Is deadly armyworm coming to Britain?

Scientists warn of plague of crop-eating caterpillars heading towards Europe

A fall armyworm
(Image credit: Tomasz Klejdysz/Getty)

One of the deadliest crop pests in the world may be on the way to the UK, experts are warning.

The fall armyworm “has cost African economies billions of pounds in crop losses since the American pest was first spotted on the continent two years ago”, says The Daily Telegraph.

And according to distribution models developed by experts working for the European Commission, it could now spread to southern Europe across the Mediterranean, or via the Sinai Peninsula and the Levant.

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The misleadingly named species is actually “a hungry caterpillar that eats crops before turning into a moth”, says the BBC.

They reproduce at a phenomenal rate, with each female laying about 1,000 eggs in a ten-day lifetime. And “though they may be slow crawlers, they are strong fliers”, says The Guardian. Every year, the fall armyworm “travels from Mexico to Canada” a distance of more than 2,000 miles, the newspaper adds.

“It is one of the deadliest crop pests in the world,” said Boddupalli Prasanna, director of the Mexico-based Global Maize Programme at the International Maize and Wheat Improvement Centre. “It attacks several crop species, not just maize. Each female moth can lay 1,000 to 1,500 eggs and each moth population can fly almost 100km [62 miles] per night.

“That is the reason why it has spread to more than 38 countries in Africa within a span of two years. It is one of the biggest [pest] invasions Africa has ever experienced.”

Climatic conditions in southern and northern Spain, as well as in the boot of Italy, are also “suitable for the establishment of fall armyworm populations”, Regan Early, a biologist at Exeter University who sits on the European Commission’s panel of experts, told the Telegraph.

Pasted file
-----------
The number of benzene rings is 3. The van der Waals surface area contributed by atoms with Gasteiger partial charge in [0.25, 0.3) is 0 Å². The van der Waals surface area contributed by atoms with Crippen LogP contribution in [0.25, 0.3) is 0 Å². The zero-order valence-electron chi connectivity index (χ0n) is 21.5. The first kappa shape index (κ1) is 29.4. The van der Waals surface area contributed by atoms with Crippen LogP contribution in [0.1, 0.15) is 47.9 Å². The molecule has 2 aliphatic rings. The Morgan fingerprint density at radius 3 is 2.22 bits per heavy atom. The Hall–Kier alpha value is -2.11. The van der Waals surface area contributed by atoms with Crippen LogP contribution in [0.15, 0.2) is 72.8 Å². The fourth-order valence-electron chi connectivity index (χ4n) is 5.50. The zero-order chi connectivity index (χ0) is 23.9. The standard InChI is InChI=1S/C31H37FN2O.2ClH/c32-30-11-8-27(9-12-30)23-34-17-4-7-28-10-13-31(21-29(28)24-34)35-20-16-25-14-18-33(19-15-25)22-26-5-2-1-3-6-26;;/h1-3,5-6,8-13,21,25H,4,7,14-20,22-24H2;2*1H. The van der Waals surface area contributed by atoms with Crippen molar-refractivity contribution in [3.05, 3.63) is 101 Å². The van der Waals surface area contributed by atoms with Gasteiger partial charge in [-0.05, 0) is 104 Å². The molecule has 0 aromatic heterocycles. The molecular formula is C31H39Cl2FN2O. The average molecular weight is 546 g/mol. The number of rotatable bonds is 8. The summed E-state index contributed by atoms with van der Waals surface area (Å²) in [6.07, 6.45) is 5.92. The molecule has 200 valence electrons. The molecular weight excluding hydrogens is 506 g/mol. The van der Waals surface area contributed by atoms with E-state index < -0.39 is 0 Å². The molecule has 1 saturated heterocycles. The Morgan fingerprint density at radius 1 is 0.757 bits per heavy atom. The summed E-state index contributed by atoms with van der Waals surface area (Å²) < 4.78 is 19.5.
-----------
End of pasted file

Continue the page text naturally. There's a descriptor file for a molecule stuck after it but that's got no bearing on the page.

The pest could then become a seasonal visitor to Britain during summer months.

“Butterflies like the Painted Lady can fly across the Sahara, so it is possible fall armyworms could do the same,” Early said. “If it becomes resident in Morocco then, absolutely, it will be making migrations into the south of Spain, up through France as far as the UK, potentially.”

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The expert panel also predict that the caterpillar could reach the Nile Valley this year or next, posing a major threat to Egypt’s cotton industry, and providing another access route into Europe via Turkey and Greece.

Chemicals “can be used to deal with the pest in its early stages”, says the BBC but after that it becomes much harder, and “some populations of fall armyworm have developed resistance”.

In the US, the problem has been mitigated by the widespread use of genetically modified crop strains that are impervious to fall armyworms. However, in Europe, where “far fewer transgenic crops are planted because of widespread opposition to agronomic genetic engineering, farmers are much more vulnerable”, says the Telegraph.

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